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Wonders and the Order of Nature, 1150-1750
Lorraine Daston and Katherine Park. Wonders and the Order of Nature, 1150-1750. New York: Zone Books, 1998. 511 pp. $36.50
I experienced a curious sensation while reading this book on wonders: I felt as if I were reliving the last twenty years in the history of science, or, more honestly, reexperiencing the course of my own intellectual development. Almost twenty years ago to the day, I became really excited about the history of science by reading the reports of wonders and monsters in the early volumes of the Philosophical Transactions; for my senior thesis, however, my advisors steered me to the more acceptable topic of mathematics in the early years of the Royal Society. Some of the main themes of Daston and Park's book, such as humanist practice and the centrality of court society for legitimating the new philosophy, had, it seemed to me, leapt out at me from archival documents in Germany and Austria while I worked on my Ph.D. dissertation. Similarly, while I was in graduate school another important component of this book, Wunderkammern, or cabinets of curiosities, had suddenly appeared everywhere, and their transformation in the first half of the eighteenth century into vulgar waxworks and freak shows had seemed particularly significant in explaining a break between early modern and modern--but, like other themes treated in this book, these phenomena did not fit into conventional narratives of the scientific revolution. Another of Daston and Park's foci, the shifting boundaries of art and nature, had become a central theme of my courses when I began to teach. In a word, from the moment I decided to major in history of science as an undergraduate, all these themes, and many more of the early modern European phenomena recounted by Daston and Park, had seemed compelling, but fragmentary. Crowds of people such as physicians and alchemists, objects such as those in the Wunderkammern, early modern practices that cultural historians were daily bringing to light, did not cohere, they did not fit into the linear, progressive narratives of the scientific revolution I had read in college, nor did they form a narrative of their own.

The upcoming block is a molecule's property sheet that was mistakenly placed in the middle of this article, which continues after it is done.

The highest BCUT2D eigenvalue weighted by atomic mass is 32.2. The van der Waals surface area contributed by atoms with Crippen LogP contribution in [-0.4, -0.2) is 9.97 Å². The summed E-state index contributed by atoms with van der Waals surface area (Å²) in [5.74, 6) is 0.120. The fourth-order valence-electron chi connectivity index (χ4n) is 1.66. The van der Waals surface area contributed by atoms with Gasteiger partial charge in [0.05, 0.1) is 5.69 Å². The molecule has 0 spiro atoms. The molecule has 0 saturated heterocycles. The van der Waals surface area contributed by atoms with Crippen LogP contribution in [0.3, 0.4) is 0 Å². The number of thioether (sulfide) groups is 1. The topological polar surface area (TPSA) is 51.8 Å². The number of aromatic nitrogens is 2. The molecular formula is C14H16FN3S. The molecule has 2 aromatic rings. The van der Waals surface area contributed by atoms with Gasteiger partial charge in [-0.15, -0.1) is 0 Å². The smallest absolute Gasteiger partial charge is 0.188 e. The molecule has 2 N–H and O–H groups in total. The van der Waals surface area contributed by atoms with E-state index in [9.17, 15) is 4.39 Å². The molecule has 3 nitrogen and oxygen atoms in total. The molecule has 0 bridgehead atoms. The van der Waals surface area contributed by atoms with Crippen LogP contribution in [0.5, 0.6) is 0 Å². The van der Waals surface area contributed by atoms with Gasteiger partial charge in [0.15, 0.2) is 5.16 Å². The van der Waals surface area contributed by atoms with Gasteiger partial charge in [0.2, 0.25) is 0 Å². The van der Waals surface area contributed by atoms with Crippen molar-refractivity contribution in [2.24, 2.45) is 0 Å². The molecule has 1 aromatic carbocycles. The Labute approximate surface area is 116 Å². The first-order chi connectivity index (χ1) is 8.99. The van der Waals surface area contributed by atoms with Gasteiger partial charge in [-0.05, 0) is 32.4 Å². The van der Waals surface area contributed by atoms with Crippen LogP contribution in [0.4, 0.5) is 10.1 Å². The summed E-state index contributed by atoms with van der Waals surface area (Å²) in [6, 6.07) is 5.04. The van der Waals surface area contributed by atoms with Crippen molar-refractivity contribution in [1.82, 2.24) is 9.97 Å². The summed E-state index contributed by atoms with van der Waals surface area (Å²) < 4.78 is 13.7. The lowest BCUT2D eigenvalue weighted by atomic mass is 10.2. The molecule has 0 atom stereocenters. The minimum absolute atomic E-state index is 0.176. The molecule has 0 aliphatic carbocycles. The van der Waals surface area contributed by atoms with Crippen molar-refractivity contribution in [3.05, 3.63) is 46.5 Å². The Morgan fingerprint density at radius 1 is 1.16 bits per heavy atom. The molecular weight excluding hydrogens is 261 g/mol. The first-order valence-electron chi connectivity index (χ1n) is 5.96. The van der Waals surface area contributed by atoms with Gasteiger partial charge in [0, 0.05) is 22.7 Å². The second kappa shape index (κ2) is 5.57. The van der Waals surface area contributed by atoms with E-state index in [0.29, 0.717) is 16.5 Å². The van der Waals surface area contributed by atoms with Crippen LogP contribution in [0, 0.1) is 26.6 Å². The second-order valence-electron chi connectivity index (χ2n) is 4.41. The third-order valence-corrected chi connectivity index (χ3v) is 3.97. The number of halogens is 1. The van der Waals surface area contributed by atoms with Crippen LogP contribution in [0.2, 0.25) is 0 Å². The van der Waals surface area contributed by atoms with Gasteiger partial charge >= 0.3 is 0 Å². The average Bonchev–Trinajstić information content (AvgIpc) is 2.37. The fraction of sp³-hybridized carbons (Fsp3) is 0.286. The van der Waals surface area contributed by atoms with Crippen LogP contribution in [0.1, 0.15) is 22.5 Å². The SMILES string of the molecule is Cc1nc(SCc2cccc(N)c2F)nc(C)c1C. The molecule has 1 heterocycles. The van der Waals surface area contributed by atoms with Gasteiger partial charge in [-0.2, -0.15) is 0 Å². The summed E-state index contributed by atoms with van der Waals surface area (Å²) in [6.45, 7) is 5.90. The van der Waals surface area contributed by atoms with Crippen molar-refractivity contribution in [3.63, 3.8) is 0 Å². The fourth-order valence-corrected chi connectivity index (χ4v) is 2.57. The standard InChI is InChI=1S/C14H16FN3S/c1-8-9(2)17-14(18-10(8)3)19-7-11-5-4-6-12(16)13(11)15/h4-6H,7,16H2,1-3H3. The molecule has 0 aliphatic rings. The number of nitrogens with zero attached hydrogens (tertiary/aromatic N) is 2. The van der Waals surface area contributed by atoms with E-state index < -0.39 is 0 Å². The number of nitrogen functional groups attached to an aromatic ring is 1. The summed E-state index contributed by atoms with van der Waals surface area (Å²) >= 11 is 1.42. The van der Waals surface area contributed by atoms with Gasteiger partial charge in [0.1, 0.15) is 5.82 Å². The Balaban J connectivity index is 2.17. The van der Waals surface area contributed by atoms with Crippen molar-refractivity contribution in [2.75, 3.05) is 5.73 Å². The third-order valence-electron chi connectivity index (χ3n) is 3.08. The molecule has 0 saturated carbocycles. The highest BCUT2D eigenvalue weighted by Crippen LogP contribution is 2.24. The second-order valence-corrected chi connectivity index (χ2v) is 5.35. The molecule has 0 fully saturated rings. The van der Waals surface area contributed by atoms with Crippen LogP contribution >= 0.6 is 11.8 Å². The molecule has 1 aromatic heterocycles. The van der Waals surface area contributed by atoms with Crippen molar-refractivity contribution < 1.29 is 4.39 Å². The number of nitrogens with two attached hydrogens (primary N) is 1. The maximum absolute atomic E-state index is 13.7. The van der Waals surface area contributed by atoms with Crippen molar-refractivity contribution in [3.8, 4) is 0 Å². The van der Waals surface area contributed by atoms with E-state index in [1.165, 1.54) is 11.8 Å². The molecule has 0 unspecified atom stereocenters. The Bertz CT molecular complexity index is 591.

Now, within the bounds of a single (and beautiful) cover, we have that narrative. Wonders and the Order of Nature is like a familiar landscape seen in a new and [End Page 419] brilliant light. It rolls out before one: case studies and microhistories--the historiography of science of the last twenty years--that were previously fragmentary, are now formed into a smooth and elegant tapestry of countryside, through which the authors guide the reader. As a result, this book is deliciously satisfying, and it is very hard to discover anything with which to disagree.
Daston and Park claim not to offer an "alternative grand narrative for the Scientific Revolution" (p. 18), but in fact their book does give us a history of the transformation in attitudes to nature that is a tremendously important aspect of the scientific revolution. They pursue this narrative through a "history of wonders as objects of natural inquiry" and a history of "wonder as a passion of natural inquiry" (p. 14)--in other words, a history of objects and a history of sensibilities. These two interlocking themes result in a cultural history of objects and their classification and significance (a history of the orders of nature), a social history of the communities of individuals who thought about or worked with the objects of nature, and an intellectual history of natural philosophy. This narrative is not linear, however, but instead reveals overlapping complexes of cognitive and emotional responses to wonders that ebbed and flowed from the twelfth through the eighteenth centuries. It is neither teleological nor linear, but it is clear and powerfully argued, while at the same time being wonderfully sensitive to the categories of the past and to the concerns of those who self-consciously and unconsciously helped shape them.
What is this narrative? Daston and Park begin in about...